1. Limited time only! Sign up for a free 30min personal tutor trial with Chegg Tutors
    Dismiss Notice
Dismiss Notice
Join Physics Forums Today!
The friendliest, high quality science and math community on the planet! Everyone who loves science is here!

Homework Help: Taylor Series for Integrals

  1. May 12, 2007 #1
    1. The problem statement, all variables and given/known data
    Hi everyone, determine a Taylor Series about x=-1 for the integral of:

    2. Relevant equations
    As far as I know the only relevant equation is the Taylor Series expansion formula. I've just started to tackle Taylor Series questions and I've been able to do things like find Taylor series but the integration part seems to get me lost.

    3. The attempt at a solution
    Basically I've found a Taylor series for sin(x+1), being (x+1)+[1/6(x+1)^3]+[1/120(x+1)^5]+[1/5070(x+1)^7] and for (x^2)+2x+1, being (x-1)^2. Note: I presumed because it's about x=-1 this means a=-1. Did I do this right? Is this even relevant?
    Basically I don't quite know where to go from here. Any type of advice of help would be great. Thank you.
  2. jcsd
  3. May 12, 2007 #2
    Is there anyone who could help, I would be very grateful for any assistance.
  4. May 12, 2007 #3
    sin(x+1)/(x2+2x+1) = sin(x+1)/(x+1)2

    what you have is a function of the form sin(u)/u2, where u = x+1.

    sin(u) = u - u3/3! + u5/5! - u7/7! + ...

    since u = x+1, the above series is already centered at x = -1.

    sin(u)/u2 = 1/u - u/3! + u3/5! - u5/7! + ...

    integrate the above series term for term.
  5. May 12, 2007 #4


    User Avatar
    Homework Helper

    are you hoping to integrate this function? what I am getting at is are you trying to do this integration by first expanding the integrand in Taylor series and then try to integrate term by term? (by the way, taylor series for x^2 +2x +1 about x=-1 is (x+1)^2 instead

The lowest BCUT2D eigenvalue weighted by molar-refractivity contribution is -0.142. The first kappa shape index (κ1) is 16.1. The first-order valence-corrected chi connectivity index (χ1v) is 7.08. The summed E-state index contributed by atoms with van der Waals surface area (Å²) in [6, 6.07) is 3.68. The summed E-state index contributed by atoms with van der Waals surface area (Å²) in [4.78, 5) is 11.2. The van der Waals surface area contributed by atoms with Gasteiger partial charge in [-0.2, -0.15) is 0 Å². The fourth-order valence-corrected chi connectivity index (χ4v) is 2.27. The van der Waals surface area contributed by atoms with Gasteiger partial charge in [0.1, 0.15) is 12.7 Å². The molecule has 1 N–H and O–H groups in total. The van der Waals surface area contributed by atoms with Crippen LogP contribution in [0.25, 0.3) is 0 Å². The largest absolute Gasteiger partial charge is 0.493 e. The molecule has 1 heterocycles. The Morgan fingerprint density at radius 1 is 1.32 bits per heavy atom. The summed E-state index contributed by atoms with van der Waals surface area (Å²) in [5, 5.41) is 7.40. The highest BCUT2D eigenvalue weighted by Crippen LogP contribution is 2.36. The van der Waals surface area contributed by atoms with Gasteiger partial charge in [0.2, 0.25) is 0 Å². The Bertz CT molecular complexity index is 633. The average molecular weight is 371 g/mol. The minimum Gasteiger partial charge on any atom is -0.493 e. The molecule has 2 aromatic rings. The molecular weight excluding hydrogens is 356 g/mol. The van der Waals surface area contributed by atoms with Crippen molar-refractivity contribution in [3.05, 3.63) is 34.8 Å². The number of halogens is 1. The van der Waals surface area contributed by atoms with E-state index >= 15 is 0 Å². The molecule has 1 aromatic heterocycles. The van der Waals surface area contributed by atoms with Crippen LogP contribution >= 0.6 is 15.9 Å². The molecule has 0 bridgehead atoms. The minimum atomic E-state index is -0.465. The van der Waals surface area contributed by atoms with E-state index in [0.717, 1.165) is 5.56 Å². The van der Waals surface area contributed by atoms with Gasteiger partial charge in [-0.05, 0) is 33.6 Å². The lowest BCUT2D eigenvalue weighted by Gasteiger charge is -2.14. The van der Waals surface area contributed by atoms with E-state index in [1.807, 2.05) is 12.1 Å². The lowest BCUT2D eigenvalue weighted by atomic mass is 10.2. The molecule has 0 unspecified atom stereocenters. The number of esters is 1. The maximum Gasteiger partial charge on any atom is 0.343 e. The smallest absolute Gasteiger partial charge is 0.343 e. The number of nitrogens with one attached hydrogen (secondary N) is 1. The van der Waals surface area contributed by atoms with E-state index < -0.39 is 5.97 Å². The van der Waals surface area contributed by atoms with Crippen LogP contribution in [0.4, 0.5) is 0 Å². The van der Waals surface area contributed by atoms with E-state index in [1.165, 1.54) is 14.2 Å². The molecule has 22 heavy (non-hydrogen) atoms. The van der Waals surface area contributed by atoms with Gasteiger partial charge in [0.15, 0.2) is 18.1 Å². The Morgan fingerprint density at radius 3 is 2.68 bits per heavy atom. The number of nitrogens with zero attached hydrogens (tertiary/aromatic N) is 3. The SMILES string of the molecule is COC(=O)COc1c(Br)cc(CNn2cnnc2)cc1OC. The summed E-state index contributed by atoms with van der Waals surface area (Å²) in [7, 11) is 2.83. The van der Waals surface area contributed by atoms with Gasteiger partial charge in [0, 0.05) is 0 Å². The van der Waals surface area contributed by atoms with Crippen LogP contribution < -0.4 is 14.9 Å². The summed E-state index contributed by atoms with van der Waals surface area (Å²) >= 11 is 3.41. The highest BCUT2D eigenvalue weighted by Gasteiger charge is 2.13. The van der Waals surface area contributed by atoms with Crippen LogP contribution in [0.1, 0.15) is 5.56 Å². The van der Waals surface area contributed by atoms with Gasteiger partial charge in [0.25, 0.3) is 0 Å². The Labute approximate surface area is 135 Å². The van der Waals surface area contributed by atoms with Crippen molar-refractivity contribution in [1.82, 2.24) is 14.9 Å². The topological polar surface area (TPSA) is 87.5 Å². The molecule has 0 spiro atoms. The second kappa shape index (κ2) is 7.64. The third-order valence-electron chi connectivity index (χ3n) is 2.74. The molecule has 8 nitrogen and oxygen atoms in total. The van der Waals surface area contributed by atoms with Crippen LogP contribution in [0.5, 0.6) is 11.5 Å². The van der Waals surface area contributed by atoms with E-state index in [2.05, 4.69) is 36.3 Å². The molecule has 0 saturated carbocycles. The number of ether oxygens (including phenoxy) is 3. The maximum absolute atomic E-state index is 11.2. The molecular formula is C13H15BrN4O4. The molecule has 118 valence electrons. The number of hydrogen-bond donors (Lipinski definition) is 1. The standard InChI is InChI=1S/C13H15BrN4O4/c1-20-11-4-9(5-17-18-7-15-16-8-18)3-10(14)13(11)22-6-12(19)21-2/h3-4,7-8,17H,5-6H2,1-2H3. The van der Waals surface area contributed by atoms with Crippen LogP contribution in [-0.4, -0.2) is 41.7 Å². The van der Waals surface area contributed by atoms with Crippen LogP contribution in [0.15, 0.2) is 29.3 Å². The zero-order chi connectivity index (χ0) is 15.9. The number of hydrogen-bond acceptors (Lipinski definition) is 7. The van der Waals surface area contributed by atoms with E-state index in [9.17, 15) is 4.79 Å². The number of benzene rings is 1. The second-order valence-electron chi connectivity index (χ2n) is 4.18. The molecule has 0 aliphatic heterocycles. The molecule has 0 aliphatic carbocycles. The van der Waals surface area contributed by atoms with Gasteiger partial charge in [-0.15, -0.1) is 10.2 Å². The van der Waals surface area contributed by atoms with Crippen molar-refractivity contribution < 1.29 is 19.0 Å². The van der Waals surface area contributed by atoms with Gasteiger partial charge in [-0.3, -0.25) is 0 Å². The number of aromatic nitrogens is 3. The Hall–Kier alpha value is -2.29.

yes, i think so if your a is this a
    f(x) = f(a) + f'(a)(x-a) + ...
  6. May 12, 2007 #5
    I think I'm beginning to get the picture. Is there a way of knowing how many terms to evaluate before beginning to integrate or is there just a standard number?
    Yes mjsd I am trying to expand to a Taylor series and then integrating. Thank you for the help guys.
  7. May 12, 2007 #6


    User Avatar
    Science Advisor

    What do you mean by "how many terms". A Taylor's series requires ALL terms!

    Since skeeter has already told you that the entire series is
    [itex]sin(u)/u^2 = 1/u - u/3! + u^3/5! - u^5/7! + ... [/itex]
    [itex]= (x+1)^{-1}- (x+1)/3!+ (x+1)^3/5!+\cdot\cdot\cdot + (-1)^n (x+1)^{2n-1}/(2n+1)!+ \cdot\cdot\cdot[/itex]
    You should have no troulbe integrating every term of that.
    (Strictly speaking, that's not a "Taylor's:" series; it is a "Laurent" series because of the initial negative power.)
  8. May 12, 2007 #7
    Just out of curiosity could this question have a Taylor series also? Or does every question have only either a Taylor or Laurent series applicable to it?
    Thanks HallsofIvy for clearing up the confusion.
  9. May 12, 2007 #8


    User Avatar
    Homework Helper

    after integration, you may end up with somthing that has no negative powers in x.
Share this great discussion with others via Reddit, Google+, Twitter, or Facebook